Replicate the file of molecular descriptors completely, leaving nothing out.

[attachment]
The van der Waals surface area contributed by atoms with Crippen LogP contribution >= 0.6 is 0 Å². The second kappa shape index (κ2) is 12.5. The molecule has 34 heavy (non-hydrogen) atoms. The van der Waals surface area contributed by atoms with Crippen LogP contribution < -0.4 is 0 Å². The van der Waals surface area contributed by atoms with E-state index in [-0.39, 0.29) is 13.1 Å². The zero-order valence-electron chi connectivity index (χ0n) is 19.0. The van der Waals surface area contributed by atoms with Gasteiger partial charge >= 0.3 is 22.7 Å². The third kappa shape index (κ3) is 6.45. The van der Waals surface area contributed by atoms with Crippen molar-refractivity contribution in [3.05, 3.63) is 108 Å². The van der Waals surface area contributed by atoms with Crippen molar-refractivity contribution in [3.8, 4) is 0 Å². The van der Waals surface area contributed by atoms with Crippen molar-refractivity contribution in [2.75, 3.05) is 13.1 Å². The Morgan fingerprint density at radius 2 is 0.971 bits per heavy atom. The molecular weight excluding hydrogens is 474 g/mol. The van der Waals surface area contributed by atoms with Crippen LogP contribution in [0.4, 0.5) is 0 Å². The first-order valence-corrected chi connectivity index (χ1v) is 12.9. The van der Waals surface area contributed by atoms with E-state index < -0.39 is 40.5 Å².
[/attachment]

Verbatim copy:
The van der Waals surface area contributed by atoms with Crippen LogP contribution >= 0.6 is 0 Å². The second kappa shape index (κ2) is 12.5. The molecule has 34 heavy (non-hydrogen) atoms. The van der Waals surface area contributed by atoms with Crippen LogP contribution < -0.4 is 0 Å². The van der Waals surface area contributed by atoms with E-state index in [-0.39, 0.29) is 13.1 Å². The zero-order valence-electron chi connectivity index (χ0n) is 19.0. The van der Waals surface area contributed by atoms with Gasteiger partial charge >= 0.3 is 22.7 Å². The third kappa shape index (κ3) is 6.45. The van der Waals surface area contributed by atoms with Crippen molar-refractivity contribution in [3.05, 3.63) is 108 Å². The van der Waals surface area contributed by atoms with Crippen molar-refractivity contribution in [3.8, 4) is 0 Å². The van der Waals surface area contributed by atoms with Crippen molar-refractivity contribution in [2.75, 3.05) is 13.1 Å². The Morgan fingerprint density at radius 2 is 0.971 bits per heavy atom. The molecular weight excluding hydrogens is 474 g/mol. The van der Waals surface area contributed by atoms with Crippen LogP contribution in [0.4, 0.5) is 0 Å². The first-order valence-corrected chi connectivity index (χ1v) is 12.9. The van der Waals surface area contributed by atoms with E-state index < -0.39 is 40.5 Å².